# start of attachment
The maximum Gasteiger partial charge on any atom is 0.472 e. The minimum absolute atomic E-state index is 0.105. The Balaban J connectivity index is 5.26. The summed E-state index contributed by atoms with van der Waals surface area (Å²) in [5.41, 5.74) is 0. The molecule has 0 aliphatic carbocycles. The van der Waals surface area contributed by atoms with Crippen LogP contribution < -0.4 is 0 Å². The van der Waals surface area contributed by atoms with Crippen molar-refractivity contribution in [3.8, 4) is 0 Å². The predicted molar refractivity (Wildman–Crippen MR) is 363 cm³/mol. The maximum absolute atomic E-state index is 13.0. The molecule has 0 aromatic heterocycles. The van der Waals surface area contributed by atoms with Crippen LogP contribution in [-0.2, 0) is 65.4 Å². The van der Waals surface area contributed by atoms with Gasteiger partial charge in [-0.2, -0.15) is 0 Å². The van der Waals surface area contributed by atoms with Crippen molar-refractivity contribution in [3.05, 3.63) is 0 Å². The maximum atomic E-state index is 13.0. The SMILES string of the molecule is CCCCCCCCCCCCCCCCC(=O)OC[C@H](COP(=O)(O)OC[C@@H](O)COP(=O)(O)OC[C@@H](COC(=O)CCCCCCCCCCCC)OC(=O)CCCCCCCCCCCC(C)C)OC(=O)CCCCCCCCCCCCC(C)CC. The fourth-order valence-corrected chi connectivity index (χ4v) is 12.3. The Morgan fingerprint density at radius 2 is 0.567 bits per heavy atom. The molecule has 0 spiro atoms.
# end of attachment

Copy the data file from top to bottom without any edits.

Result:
The maximum Gasteiger partial charge on any atom is 0.472 e. The minimum absolute atomic E-state index is 0.105. The Balaban J connectivity index is 5.26. The summed E-state index contributed by atoms with van der Waals surface area (Å²) in [5.41, 5.74) is 0. The molecule has 0 aliphatic carbocycles. The van der Waals surface area contributed by atoms with Crippen LogP contribution < -0.4 is 0 Å². The van der Waals surface area contributed by atoms with Crippen molar-refractivity contribution in [3.8, 4) is 0 Å². The predicted molar refractivity (Wildman–Crippen MR) is 363 cm³/mol. The maximum absolute atomic E-state index is 13.0. The molecule has 0 aromatic heterocycles. The van der Waals surface area contributed by atoms with Crippen LogP contribution in [-0.2, 0) is 65.4 Å². The van der Waals surface area contributed by atoms with Gasteiger partial charge in [-0.2, -0.15) is 0 Å². The van der Waals surface area contributed by atoms with Crippen molar-refractivity contribution in [3.05, 3.63) is 0 Å². The maximum atomic E-state index is 13.0. The SMILES string of the molecule is CCCCCCCCCCCCCCCCC(=O)OC[C@H](COP(=O)(O)OC[C@@H](O)COP(=O)(O)OC[C@@H](COC(=O)CCCCCCCCCCCC)OC(=O)CCCCCCCCCCCC(C)C)OC(=O)CCCCCCCCCCCCC(C)CC. The fourth-order valence-corrected chi connectivity index (χ4v) is 12.3. The Morgan fingerprint density at radius 2 is 0.567 bits per heavy atom. The molecule has 0 spiro atoms.